Posted on Wednesday 20 June 2012 by Ulster Business
This is particularly true in the science and technology sectors. Where this kind of regional change has been seen to work before, such as around San Diego, it has not been through one stream of support, but through the networked collaboration of the research, business and policy worlds.
Belfast-based GoReport is a current example of a startup that has been helped to accelerate its launch by the support of Northern Ireland’s innovation community. GoReport lets on-site professionals save time, gain market share and increase margins by streamlining the data collection and report generation process.
In the last few weeks, GoReport has become a new graduate of Springboard, a central programme of NISP CONNECT. CONNECT serves as an “honest, neutral broker” for catalysing leadership and entrepreneurship at the Northern Ireland Science Park (NISP), where GoReport is now based. At NISP, GoReport recently got battle-hardened by Springboard. Springboard gives three to eight weeks’ free support, particularly through coaching by one of NISP CONNECT’s “Entrepreneurs-in-Residence”.
GoReport was founded by Conor Moran who, like many entrepreneurs, based the idea on his own business frustration. Conor had worked as an engineer for 16 years in various sectors. This required the frequent production of reports following on-site surveys. But writing the reports after the real work was done was a painfully time-consuming process. So Conor wondered, like any engineer should, what it would take to build a tool to quicken the process.
At first, Conor developed the concept from the attic of his home, working on weekends and evenings outside his full-time engineering job. He eventually began to expose the concept to the local business support infrastructure, and the project gained steam.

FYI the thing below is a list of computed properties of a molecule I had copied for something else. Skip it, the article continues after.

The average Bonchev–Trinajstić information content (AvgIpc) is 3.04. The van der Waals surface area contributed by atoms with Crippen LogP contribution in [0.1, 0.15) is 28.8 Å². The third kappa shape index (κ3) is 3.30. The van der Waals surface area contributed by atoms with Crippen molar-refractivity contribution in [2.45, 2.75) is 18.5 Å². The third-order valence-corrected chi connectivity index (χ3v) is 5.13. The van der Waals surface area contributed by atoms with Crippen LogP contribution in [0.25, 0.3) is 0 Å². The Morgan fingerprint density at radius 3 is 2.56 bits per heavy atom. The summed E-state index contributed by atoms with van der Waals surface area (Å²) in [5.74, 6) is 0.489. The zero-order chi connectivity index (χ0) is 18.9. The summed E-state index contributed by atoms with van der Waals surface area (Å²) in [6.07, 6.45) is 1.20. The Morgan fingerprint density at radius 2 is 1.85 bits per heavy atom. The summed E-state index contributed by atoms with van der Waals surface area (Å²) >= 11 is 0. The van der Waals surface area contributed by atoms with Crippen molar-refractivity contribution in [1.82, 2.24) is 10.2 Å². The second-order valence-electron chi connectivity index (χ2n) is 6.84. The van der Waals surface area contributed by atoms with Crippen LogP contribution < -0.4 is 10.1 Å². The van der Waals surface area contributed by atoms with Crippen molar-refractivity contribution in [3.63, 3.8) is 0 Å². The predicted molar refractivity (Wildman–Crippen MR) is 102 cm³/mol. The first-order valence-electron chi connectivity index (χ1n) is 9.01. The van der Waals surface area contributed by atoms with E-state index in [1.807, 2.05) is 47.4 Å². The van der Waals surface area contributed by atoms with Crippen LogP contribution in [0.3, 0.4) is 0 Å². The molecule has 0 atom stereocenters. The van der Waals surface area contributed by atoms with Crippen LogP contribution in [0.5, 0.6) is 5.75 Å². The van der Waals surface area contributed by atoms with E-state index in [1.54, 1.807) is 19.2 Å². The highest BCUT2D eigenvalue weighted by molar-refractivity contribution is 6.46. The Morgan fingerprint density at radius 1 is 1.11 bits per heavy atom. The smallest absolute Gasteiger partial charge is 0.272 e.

Early on in the process, Conor met with Invest NI, who highlighted that mobile technology could be the best platform for the product. Soon after that the idea won Digital Derry’s SeedComp programme which, along with the generous support of its Digital Champion Mark Nagurski, gave Conor vital confidence to push forward.
Conor then took GoReport to E-Synergy, who boosted development with a “Mini Grant” that enabled the creation of a proof-of-concept for iPhone. E-Synergy then made an investment offer. Now Conor found himself able to quit his job and focus on his startup.
Making the jump to full-time entrepreneur, Conor knew he needed to be out of the attic, and no longer working alone. “I needed to network with technology experts,” he said. Conor found a home for the new business at the Institute of Electronics, Communications and Information Technology (ECIT), a high-specification knowledge industry facility at NISP, on Queen’s Island, Belfast. Discovering ECIT was serendipitous, as the project has been able to benefit from expertise in the same building that fits neatly with GoReport’s long term plans. And across the wider Science Park site, Conor has found a community with which he has already been in discussions about potential collaborations.
Over the last few weeks, Conor took GoReport through to graduation of Springboard, on-site at the Science Park. This benefitted the project not only with the domain expertise of an Entrepreneur-in-Residence (EiR), former CIO of BT Sinclair Stockman, but Conor also took the EiR’s advice of bringing potential customers along to give critical feedback. This helped to validate the product, and those customers even registered as beta testers for the next phase.
Only last year Conor Moran just had a novel idea about how to solve a real-world problem. But with the combined support of Northern Ireland’s innovation networks, the idea snowballed. Now, GoReport launches its first product into a beta test this month.